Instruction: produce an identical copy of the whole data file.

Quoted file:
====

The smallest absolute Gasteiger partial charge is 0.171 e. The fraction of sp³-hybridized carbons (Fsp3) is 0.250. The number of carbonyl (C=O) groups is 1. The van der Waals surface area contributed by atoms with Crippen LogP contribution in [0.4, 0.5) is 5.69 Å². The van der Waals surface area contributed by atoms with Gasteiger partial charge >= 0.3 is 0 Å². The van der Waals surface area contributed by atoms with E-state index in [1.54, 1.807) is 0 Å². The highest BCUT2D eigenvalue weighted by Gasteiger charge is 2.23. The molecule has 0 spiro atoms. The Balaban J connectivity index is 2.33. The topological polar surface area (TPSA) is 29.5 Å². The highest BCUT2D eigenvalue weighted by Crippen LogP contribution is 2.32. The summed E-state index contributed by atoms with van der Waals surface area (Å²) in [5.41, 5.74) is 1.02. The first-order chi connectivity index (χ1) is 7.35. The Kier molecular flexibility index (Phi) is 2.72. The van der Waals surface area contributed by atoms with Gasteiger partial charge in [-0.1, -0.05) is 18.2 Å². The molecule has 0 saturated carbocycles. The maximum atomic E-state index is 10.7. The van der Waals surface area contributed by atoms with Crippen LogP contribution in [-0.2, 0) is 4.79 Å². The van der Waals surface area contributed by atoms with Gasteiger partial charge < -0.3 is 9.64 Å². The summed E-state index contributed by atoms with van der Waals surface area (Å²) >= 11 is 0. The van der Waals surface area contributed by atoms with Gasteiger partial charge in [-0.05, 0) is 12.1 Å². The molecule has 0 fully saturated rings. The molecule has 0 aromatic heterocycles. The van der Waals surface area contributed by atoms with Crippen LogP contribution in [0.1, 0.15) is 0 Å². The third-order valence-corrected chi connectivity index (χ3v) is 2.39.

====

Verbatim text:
The smallest absolute Gasteiger partial charge is 0.171 e. The fraction of sp³-hybridized carbons (Fsp3) is 0.250. The number of carbonyl (C=O) groups is 1. The van der Waals surface area contributed by atoms with Crippen LogP contribution in [0.4, 0.5) is 5.69 Å². The van der Waals surface area contributed by atoms with Gasteiger partial charge >= 0.3 is 0 Å². The van der Waals surface area contributed by atoms with E-state index in [1.54, 1.807) is 0 Å². The highest BCUT2D eigenvalue weighted by Gasteiger charge is 2.23. The molecule has 0 spiro atoms. The Balaban J connectivity index is 2.33. The topological polar surface area (TPSA) is 29.5 Å². The highest BCUT2D eigenvalue weighted by Crippen LogP contribution is 2.32. The summed E-state index contributed by atoms with van der Waals surface area (Å²) in [5.41, 5.74) is 1.02. The first-order chi connectivity index (χ1) is 7.35. The Kier molecular flexibility index (Phi) is 2.72. The van der Waals surface area contributed by atoms with Gasteiger partial charge in [-0.1, -0.05) is 18.2 Å². The molecule has 0 saturated carbocycles. The maximum atomic E-state index is 10.7. The van der Waals surface area contributed by atoms with Crippen LogP contribution in [-0.2, 0) is 4.79 Å². The van der Waals surface area contributed by atoms with Gasteiger partial charge < -0.3 is 9.64 Å². The summed E-state index contributed by atoms with van der Waals surface area (Å²) >= 11 is 0. The van der Waals surface area contributed by atoms with Gasteiger partial charge in [-0.05, 0) is 12.1 Å². The molecule has 0 fully saturated rings. The molecule has 0 aromatic heterocycles. The van der Waals surface area contributed by atoms with Crippen LogP contribution in [0.1, 0.15) is 0 Å². The third-order valence-corrected chi connectivity index (χ3v) is 2.39.